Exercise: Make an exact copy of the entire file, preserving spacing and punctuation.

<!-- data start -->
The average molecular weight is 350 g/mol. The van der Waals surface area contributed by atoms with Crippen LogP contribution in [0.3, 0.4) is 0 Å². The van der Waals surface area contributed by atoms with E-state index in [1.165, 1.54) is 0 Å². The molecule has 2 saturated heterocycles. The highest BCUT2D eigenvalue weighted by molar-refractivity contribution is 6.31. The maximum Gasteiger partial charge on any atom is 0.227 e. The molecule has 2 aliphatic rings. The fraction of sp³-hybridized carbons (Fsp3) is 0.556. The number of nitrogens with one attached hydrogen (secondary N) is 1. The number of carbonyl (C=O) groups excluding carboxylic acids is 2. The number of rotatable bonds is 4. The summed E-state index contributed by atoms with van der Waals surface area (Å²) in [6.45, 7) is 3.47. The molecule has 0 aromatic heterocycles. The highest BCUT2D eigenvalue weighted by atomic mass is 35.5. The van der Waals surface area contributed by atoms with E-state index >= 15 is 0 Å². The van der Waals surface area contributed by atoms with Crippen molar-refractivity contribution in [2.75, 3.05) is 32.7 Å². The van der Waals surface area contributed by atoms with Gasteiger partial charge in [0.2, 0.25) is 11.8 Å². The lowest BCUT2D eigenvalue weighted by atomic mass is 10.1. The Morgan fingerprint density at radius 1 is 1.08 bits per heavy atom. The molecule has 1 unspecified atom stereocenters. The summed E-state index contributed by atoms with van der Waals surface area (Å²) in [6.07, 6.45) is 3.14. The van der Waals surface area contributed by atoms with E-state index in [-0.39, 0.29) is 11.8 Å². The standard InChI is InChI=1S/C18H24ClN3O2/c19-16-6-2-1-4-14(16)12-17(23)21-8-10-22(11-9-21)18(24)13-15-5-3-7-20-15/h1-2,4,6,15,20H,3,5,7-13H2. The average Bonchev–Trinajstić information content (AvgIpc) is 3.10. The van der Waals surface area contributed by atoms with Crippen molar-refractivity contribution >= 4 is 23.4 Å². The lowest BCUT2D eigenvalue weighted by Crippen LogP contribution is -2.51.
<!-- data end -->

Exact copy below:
The average molecular weight is 350 g/mol. The van der Waals surface area contributed by atoms with Crippen LogP contribution in [0.3, 0.4) is 0 Å². The van der Waals surface area contributed by atoms with E-state index in [1.165, 1.54) is 0 Å². The molecule has 2 saturated heterocycles. The highest BCUT2D eigenvalue weighted by molar-refractivity contribution is 6.31. The maximum Gasteiger partial charge on any atom is 0.227 e. The molecule has 2 aliphatic rings. The fraction of sp³-hybridized carbons (Fsp3) is 0.556. The number of nitrogens with one attached hydrogen (secondary N) is 1. The number of carbonyl (C=O) groups excluding carboxylic acids is 2. The number of rotatable bonds is 4. The summed E-state index contributed by atoms with van der Waals surface area (Å²) in [6.45, 7) is 3.47. The molecule has 0 aromatic heterocycles. The highest BCUT2D eigenvalue weighted by atomic mass is 35.5. The van der Waals surface area contributed by atoms with E-state index >= 15 is 0 Å². The van der Waals surface area contributed by atoms with Crippen molar-refractivity contribution in [2.75, 3.05) is 32.7 Å². The van der Waals surface area contributed by atoms with Gasteiger partial charge in [0.2, 0.25) is 11.8 Å². The lowest BCUT2D eigenvalue weighted by atomic mass is 10.1. The Morgan fingerprint density at radius 1 is 1.08 bits per heavy atom. The molecule has 1 unspecified atom stereocenters. The summed E-state index contributed by atoms with van der Waals surface area (Å²) in [6.07, 6.45) is 3.14. The van der Waals surface area contributed by atoms with E-state index in [-0.39, 0.29) is 11.8 Å². The standard InChI is InChI=1S/C18H24ClN3O2/c19-16-6-2-1-4-14(16)12-17(23)21-8-10-22(11-9-21)18(24)13-15-5-3-7-20-15/h1-2,4,6,15,20H,3,5,7-13H2. The average Bonchev–Trinajstić information content (AvgIpc) is 3.10. The van der Waals surface area contributed by atoms with Crippen molar-refractivity contribution >= 4 is 23.4 Å². The lowest BCUT2D eigenvalue weighted by Crippen LogP contribution is -2.51.